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Influence of urbanization on the distribution and defense strategies of the Burrowing Owl Athene cunicularia in the city of Uberlândia, southeastern Brazil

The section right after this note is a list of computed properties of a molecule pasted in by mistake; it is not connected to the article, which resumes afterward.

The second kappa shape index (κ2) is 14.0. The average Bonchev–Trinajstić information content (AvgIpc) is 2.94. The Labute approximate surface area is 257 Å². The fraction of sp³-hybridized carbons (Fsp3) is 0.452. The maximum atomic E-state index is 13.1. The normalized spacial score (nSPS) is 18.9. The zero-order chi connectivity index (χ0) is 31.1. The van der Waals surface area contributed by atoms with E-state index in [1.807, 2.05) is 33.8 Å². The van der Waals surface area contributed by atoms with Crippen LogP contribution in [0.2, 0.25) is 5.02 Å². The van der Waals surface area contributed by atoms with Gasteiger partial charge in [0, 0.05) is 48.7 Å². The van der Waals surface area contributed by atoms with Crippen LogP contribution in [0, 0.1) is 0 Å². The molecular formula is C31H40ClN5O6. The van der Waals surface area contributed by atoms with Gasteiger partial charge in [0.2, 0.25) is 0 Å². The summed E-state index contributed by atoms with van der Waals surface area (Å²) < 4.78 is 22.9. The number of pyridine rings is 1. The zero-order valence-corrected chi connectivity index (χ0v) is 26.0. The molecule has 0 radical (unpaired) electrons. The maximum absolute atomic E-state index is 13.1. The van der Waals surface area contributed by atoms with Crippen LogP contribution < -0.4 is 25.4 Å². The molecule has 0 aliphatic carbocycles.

Influence of urbanization on the distribution and defense strategies of the Burrowing Owl Athene... Revista Brasileira de Ornitologia 26(1): 1–8. ARTICLE March 2018 Influence of urbanization on the distribution and defense strategies of the Burrowing Owl Athene cunicularia in the city of Uberlândia, southeastern Brazil 1,2,3 2 Felipe Fina Franco & Oswaldo Marçal-Junior Graduate Program in Ecology and Conservation of Natural Resources, Institute of Biology, Federal University of Uberlândia, Campus Umuarama, Rua Ceará s/n, Bloco 2D, sala 34, Uberlândia, MG, 38400-902, Brazil. Laboratory of Ornithology and Bioacustics, Federal University of Uberlândia, Campus Umuarama, Rua Ceará s/n, Bloco 2D, sala 34, Uberlândia, MG, 38400-902, Brazil. Corresponding author: felipefinafranco@hotmail.com Received on 19 September 2017. Accepted on 19 January 2018. ABSTRACT: Urbanization causes drastic changes in habitat and species behavior. In birds, these changes influenced t he extinction of some species. The Burrowing Owl Athene cunicularia (Molina, 1782) (Aves: Strigiformes) has achieved some success in its adaptive process in anthropic environments. The main objective of this study was to measure distribution of this species in urban areas. The specific o bjectives were to quantify and compare the occurrence of this owl and its satellite burrows among urban biotopes; evaluate the importance of satellite burrows as a defense strategy and compare the depth of burrows in different biotopes. Field activities were carried out from August 2015 to November 2016. Sixty areas were sampled in different urban regions. The species was present in 29 of the 60 sites investigated, totaling 112 individuals, 88 adults, 14 young and 10 chicks; 98 burrows were recorded, from which 22 were refuges, seven nests and 67 satellite burrows. Residential and Urban Green Area biotopes had the highest number of individuals and burrows with a significant difference relative to the Commer cial/Industrial biotope. A greater number of individuals were found in areas with a high number of burrows showing a positive linear relationship between these variables. The burrows were deepest, on average, in Urban Green Area biotopes. We conclude that the species has a wide distribution in the city with significantly high numbers in the Residential biotope. This same tendency is verified for the distribution of burrows. In areas with a large number of individuals, the same was observed for the number of satellite burrows. Deeper burrows in the Urban Green Areas are perhaps due to the greater transit of people, one of the main features of this biotope and one of the major threats to the Burrowing Owls. KEY-WORDS: biotope, habitat, occurrence, satellite burrows, survival. INTRODUCTION having an important role in the food chain (Millennium Ecosystem Assessment 2005). In addition, they perform Urbanization can be defined as a process of anthropic functions like pollination and dispersal of fruits and seeds occupation that gradually transforms natural (Silva & Nakano 2008). environments and includes the presence of relatively Some of these birds live in urban environments, permanent human populations on the site (Marzluff such as Athene cunicularia (Molina, 1782), that is widely distributed throughout the Americas, from Canada et al. 2001). On a global scale, anthropic pressures have influenced t he structure and behavior of faunal to southern Argentina (Poulin et al. 2005, 2011). populations and communities, and also of ecosystems Burrowing Owls have preference for open habitats, in remnants of natural areas (Bradshaw & Holzapfel foraging and breeding in short, low-density vegetation 2006, Delibes et al. 2011). Human presence can lead to and mainly grasslands (Rebolo-Ifrán et al. 2017). These owls are common in Brazil and known for being urban population decline, persistence, or even the expansion of bird distributions (Sih et al. 2011). Furthermore, the dwellers, showing behavioral adjustments to anthropic- disturbances caused by anthropic actions seem to be altered environments (although they are commonly causing changes in the distribution and behavior of birds observed in natural areas) (Sick 1997, Motta-Junior and might also be leading many species to extinction & Alho 2000). Some populations are able to exploit human-made habitats with a preference for urban over (Silva & Nakano 2008). Many birds have adapted to the anthropic rural areas (natural grasslands and low-intensive agro- environment and their presence is important for pest pastoral lands) (Rebolo-Ifrán et al. 2017). Main causes control, such as predation of rats and insects, besides of mortality include collisions with vehicles and nest Influence of urbanization on Athene cunicularia Franco & Marçal-Junior destruction (Silva 2002). The behavioral responses of METHODS Burrowing Owls to threats can be easily recognized, such as the use of deep burrows, use of satellite burrows, flying Study area and data collection away in the presence of potential predators, making alarm calls, adopting threat postures and some type of attacks The municipality of U berlândia has about 669,000 (Coulombe 1971, Thomsen 1971, Fisher et al. 2004). habitants (IBGE 2016), with a total area of 4040 km in Burrowing Owls are present in many parts of the the state of Minas Gerais (MG), southeastern Brazil, from world and are considered one of the main predator which 219 km are urban. In areas surrounding the city, species of rodents in urban areas (Martins & Eagler 1990, the native vegetation was reduced to remnants of less than Sick 1997, Motta-Junior & Alho 2000). However, the 15% of the original cover, with evident reduction of the behavior of the species is affected by urbanization and it local fauna (Brito & Prudente 2005). is reported that the increase in vehicular traffic around We visited areas with a potential occurrence of the the nest produces an increase in the couple's waking species, typically with short grasses and wide spaces of time (Plumpton & Lutz 1993). Similarly, populations open areas (Coulombe 1971, Plumpton & Lutz 1993, of Burrowing Owls are under heavy pressure from Marks et al. 1999). Field activities were carried out from domestic animals, such as dogs and cats (Dechant et al. August 2015 to November 2016, with monthly data 2003, Rosenberg & Haley 2004, Moulton et al. 2006). collections along the day (from 7:00 h to 18:00 h) with These threats determine behavioral responses that include small interruptions, not every day of the month, and subterranean retreat, deeper burrows, the use of satellite totaling 2000 h of observation. burrows, the issuance of alarm calls, and dive-in-flight Sixty sites (with areas of about 33 m each) were attacks (Coulombe 1971, Thomsen 1971, Fisher et al. sampled in different parts of the city, 20 per urban biotope, 2004). It has also been described the use of mammalian and visited monthly. The minimum distance between sites manure, placed near the entrance of the burrow, to avoid was 200 m, in order to guarantee the independence of potential predators with bad odor (Martin 1973). the samples and considering the territorial behavior of the Burrows are the essential component of Burrowing studied species (Gaston 2003). These sites were selected Owl habitat: both natural and artificial burrows provide according to the potential occurrence of the Burrowing protection, shelter, and nests (Henny & Blus 1981). Owls with the help of satellite images obtained from the Burrowing Owls typically use burrows made by fossorial Google image bank of the city of Uberlândia (Google mammals, but also may use man-made structures, such Earth 5.1 2009) and also by direct field o bservations. All as cement culverts; cement, asphalt, or wood debris sites were georeferenced by taken a point in the middle piles; or openings beneath cement or asphalt pavement. using a Global Positioning System (GPS) and a map of Burrowing Owls exhibit high site fidelity, reusing burrows the city was made with these GPS points in the software year after year (Rich 1984, Feeney 1992). Once young QGIS 2.18.2 (Fig. 1). individuals learn to fly, the family group often moves Biotope refers to a certain living space distinct from from one burrow to another (Thomsen 1971). the others, endowed with environmental conditions Declines in populations of this species in North suitable for specific organisms (Sukopp & Weiler America called the attention of environmentalists 1988). The selected sites were classified a ccording to (Holroyd et al. 2001, Skeel et al. 2001, Warnock & Skeel the European Method for Mapping Biotopes: Urban 2004, Conway & Pardieck 2006) and, in Florida, the Green Areas, Residential and Commercial/Industrial Burrowing Owl had its status updated to threatened in (Sukopp & Weiler 1988, Weber & Bedê 1998). Urban the state red lists (Florida Fish and Wildlife Conservation Green Areas include urban parks, squares, sports Commission 2017). The aim of the present study was centers, theaters, universities, schools and airports, to determine the distribution and the abundance of the all places in which there is a high flow of people and a Burrowing Owl in urban areas of the city of Uberlândia, medium level of urbanization. The residential biotope is southeastern Brazil, by (1) evaluating the occurrence and characterized by the presence of houses, condominiums abundance of the species among different urban biotopes; and residential buildings, with less evident levels of (2) determining the occurrence and distribution of pollution and environmental disturbances; in addition, burrows (satellites, nests or refuges) per urban biotopes; this biotope has a lower flow of humans and ve hicles (3) evaluating different defense mechanisms, such as the (but with constant presence of domestic animals). The importance of satellite burrows, the relationship between Commercial/Industrial biotope includes open areas with the number of individuals and burrows; and the depth of short grasses, near places with intense commerce, such as the burrows in different biotopes, which are fundamental malls, industries or construction sites, with intense traffic aspects for conservation of the studied species in modified of vehicles and high level of urbanization. environments. Three visits were conducted to each site, totaling 180 Revista Brasileira de Ornitologia 26(1): 2018 Influence of urbanization on Athene cunicularia Franco & Marçal-Junior Figure 1. A map of the distribution of the sampled points for the Burrowing Owl occurrence, according to the investigated biotopes (Urban Green Area, Residential or Commercial/Industrial) in the urban area of Uberlândia (MG), Brazil. visits (60 visits in each biotope investigated). The relative biotopes we used the ANOVA One-Factor test. Tukey's abundance was calculated by counting individuals of test was used to determine which factor levels (urban the target species per site and the same was done for the biotope) differed from each other (Zar 2010). Another burrows. Individuals were classified a ccording to gender ANOVA test was used to evaluate the differences in (only adults) (Zarn 1974) and age group (adults, chicks burrow depth by biotope. and juveniles) (Appendix I). Burrows were classified as To evaluate the correlation between number of main or satellite. Main burrows were subdivided by nests individuals and burrows we performed a simple linear (in which chicks or eggs were present) and refuges (in regression. Values were square root transformed for which only adults were present). Satellite burrows were normality adjustment (Zar 2010). All statistical analyzes represented by non-inhabited burrows near the main were performed using the Systat 10.2 software, with a ones, and are used as a defense mechanism against threats, significance level of  = 0.05 (Zar 2010) and graphs were in which individuals rotate between burrows in order to built using Illustrator 21.1.0. confuse predators (Henny & Blus 1981, Desmond & Savidge 1999). Some burrows were lost due to human action. RESULTS To measure the depth of the burrows we used a digital measuring tape (Bosch GLM30) 5 m long. Only Distribution, occurrence and abundance burrows that we could reach without causing stress (absence of individuals) or nests without the presence of The species was found in 29 out of the 60 sampled sites chicks, were measured. (48%). In total, 98 burrows were registered, with a mean of 3.14 burrows per point, with 29 main burrows (22 Data analysis refuges and seven nests) and 69 satellite burrows. We recorded 112 individuals (Table 1). Homogeneity tests of variances and normality of the sampled data were performed using a Lilliefors test and by Distribution and occurrence by biotopes evaluating the data distribution in scatter plots. Sample data transformations (three times in the Variance Analysis, Residential biotope points showed the highest number of individuals (n = 55) followed by Green Urban Area in addition to the Linear Regression) were performed by square rooting values, which were necessary due to the points (n = 47) and Commercial/Industrial Area points (n non-normality distribution of the sampling data (Zar = 10). The largest number of individuals found in a single 2010). To determine the differences in Burrowing Owl point was recorded in a Residential biotope (n = 8). A abundance and number of burrows according to urban mean of three individuals per point were recorded in the Revista Brasileira de Ornitologia 26(1): 2018 Influence of urbanization on Athene cunicularia Franco & Marçal-Junior Table 1. Number of individuals of Burrowing Owl, by age group (adults, juveniles and chicks) and gender (male and female) in the biotopes investigated in the urban area of Uberlândia (MG), Brazil. Adults Biotopes Chicks Juveniles Total Male Female Residential 21 22 9 3 55 Green Urban Area 18 18 4 7 47 Commercial/Industrial 36 1 0 10 TOTAL 42 46 14 10 112 Residential biotope, two in Green Urban Area and 0.5 in Commercial/Industrial (F = 4.2, P = 0.020, Fig. 2A), (2,57) with a significant difference between the Residential and Commercial/Industrial biotopes (P < 0.016). Distribution and occurrence of burrows by biotopes We found 51 burrows in the Residential biotope, 39 in Green Urban Area and 8 in Commercial/Industrial (F (2,57) = 3.19, P = 0.048, Fig. 2B), with a significant difference between Residential and Commercial/Industrial (Tukey's test; P < 0.040). Relationship between satellite burrows and number of individuals In general, large numbers of satellite burrows were found in points with large number of individuals, with a positive Figure 2. (A) Mean of individuals of Burrowing Owl per point linear relationship between the two variables (F = distributed according to the biotopes (G.U.A = Green Urban (1,58) 428.89, P < 0.001, R > 0.88) (Fig. 3) (Table 2). Area; COM/IND = Commercial/Industrial) in Uberlândia (MG), Brazil; (B) Mean number of burrows per point, showing a relationship between burrows (refuges, satellites and nests) Depths of burrows in the urban biotopes and biotopes (G.U.A = Green Urban Area; COM/IND = Commercial/Industrial) of the Burrowing Owl in Uberlândia Thirty-four depths of burrows were measured. The (MG), Brazil. Confidence intervals were considered for P < highest mean was observed in the Green Urban Area 0.05. biotope, reaching a maximum depth of 3.5 m. There was a significant difference between the three biotopes (F (2,17) different human-altered habitats (Sih et al. 2011, Sol et al. = 4.05, P < 0.030, Fig. 4), with the greatest depths in the 2013, Rebolo-Ifrán et al. 2017). On the other hand, some Green Urban Area (P = 0.049). studies indicate that urbanization leads to the population decline of Burrowing Owls (Millsap & Bear 2000, Jones DISCUSSION & Bock 2002, Chipman et al. 2008). This decline is attributed to the loss of habitat to cultivation and other The results obtained corroborated other studies (Haug et land use activities, predation by domestic animals and al. 1993, Holmes 1998, Chipman et al. 2008, Berardelli human persecution, amongst other factors (Haug et al. et al. 2010), according to which the Burrowing Owl is 1993, Sheffield 1997). Although results of the present a common species in cities and tolerant to anthropic study have not demonstrated a negative impact of the environments. Burrowing Owl appears in different bird urbanization on Burrowing Owls, we cannot disregard lists of the Uberlândia (Silveira et al. 1989, Pimenta that the conservation of the species could be affected by 1993, Franchin & Marçal-Junior 2004, Franchin et al. the increase of human pressure, in the future. 2004) and, as demonstrated here, the species was able to The higher frequency of individuals and burrows in explore all urban biotopes sampled in this study. Some residential and green urban biotopes may be associated studies also suggest that Burrowing Owls are easily with a lower likelihood of disturbance in these areas behaviorally adjusted to humans, being able to colonize Revista Brasileira de Ornitologia 26(1): 2018 Influence of urbanization on Athene cunicularia Franco & Marçal-Junior Table 2. Number of individuals and burrows: main (refuges and nests) and satellite burrows of Burrowing Owl according to biotopes investigated in the urban area of Uberlândia, MG, Brazil. Percentage is the number of each burrow type in relation to the total number of burrows observed (n = 98 burrows). Main Biotopes Satellite Burrows Individuals Refuges Nests Residential 8 6 37 55 Green Urban Area 9 0 30 47 Commercial/Industrial 512 10 TOTAL 22 (22.4%) 7 (7.1%) 69 (70.5%) 112 Figure 4. Average depths of burrow of the Burrowing Owl Figure 3. Simple linear regression showing the positive according to biotopes (GUA = Green Urban Area; COM/ relationship between the number of satellite burrows and IND = Commercial/Industrial; RESID = Residential), the number of individuals of Burrowing Owl, in the city of with a significant difference between the Green Urban and Uberlândia (MG), Brazil. Commercial/Industrial Areas of Uberlândia (MG), Brazil. compared to the Commercial/Industrial biotope, which Smith 2003). The availability of burrows affects the choice had heavy traffic of vehicles and people, as well as low of habitat: the greater the number of burrows, the greater availability of land empty. The flow of vehicles and the probability of Burrowing Owls choosing it (Plumpton humans is considered to be the main cause of Burrowing & Lutz 1993, Desmond & Savidge 1999, Ronan 2002, Owl mortality (Silva 2002). On the other hand, the Poulin et al. 2005, Lantz et al. 2007). Burrowing Owls presence of empty lands may have favored the greater seemed to choose more areas corresponding to the occurrence of the species, as these unoccupied spaces Residential biotope, which presented greater numbers present favorable conditions for species survival (Forman of burrows (main ones and satellites) and, consequently, & Godron 1986, Blair 1996). It is worth mentioning that more individuals, probably because that biotope presented these areas present greater availability of food resources the most favorable characteristics for the species survival, due to the intense lighting near burrows, which attracts such as short grasses and greater food availability. In some beetles and other insects (Chipman et al. 2008). this study, deeper burrows were recorded in Residential The urban environment has few refuges and p laces and Green Urban Areas. Burrows are used for nesting, for breeding, feeding, resting and protection against refuge, to storage food and also may serve as a defense adverse climatic conditions such as rain or wind (Poulin mechanism. Accordingly, Burrowing Owls tend to dig et al. 2011). The Burrowing Owl does not dig their own deeper, especially in places with higher degrees of threats burrows, but takes advantage of previously dug burrows, (Thomsen 1971). We believe that behavior of digging modifying only their depths and widths (Belthoff & deeper is related to the type of biotope, like in Residential Revista Brasileira de Ornitologia 26(1): 2018 Influence of urbanization on Athene cunicularia Franco & Marçal-Junior Rabie P.A. & Euliss B.R. 2003. Effects of management practices and Green Urban Areas, biotopes with a probable higher on grassland birds: Burrowing Owls. Jamestown: Northern Prairie risk of predation by domestic animals and other potential Wildlife Research Center. predators. May be the greater the number of individuals, Delibes M., Blázquez M.C., Soriano L., Revilla E. & Godoy J.A. the greater will be the need for protection against possible 2011. High antipredatory efficiency of insular lizards: a warning threats, such as predators, that can use urban areas as signal of excessive specimen collection? PLoS ONE 6: e29312. Desmond M.J. & Savidge J.A. 1999. Satellite burrow use by Burrowing refuge (Griffin et al. 2017). 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Current status, distribution, and conservation of the Burrowing Owl (Speotyto cunicularia) in midwestern and Associate Editor: Carla S. Fontana. Revista Brasileira de Ornitologia 26(1): 2018 Influence of urbanization on Athene cunicularia Franco & Marçal-Junior APPENDIX I Classification of Burrowing Owl, Athene cunicularia: Adult female (A) and male (B); Juveniles (C) and chick (D), in urban environment. Photo authors: Felipe F. Franco (A & B); Phyllis Greenberg (C & D). A B C D Revista Brasileira de Ornitologia 26(1): 2018 http://www.deepdyve.com/assets/images/DeepDyve-Logo-lg.png Ornithology Research Springer Journals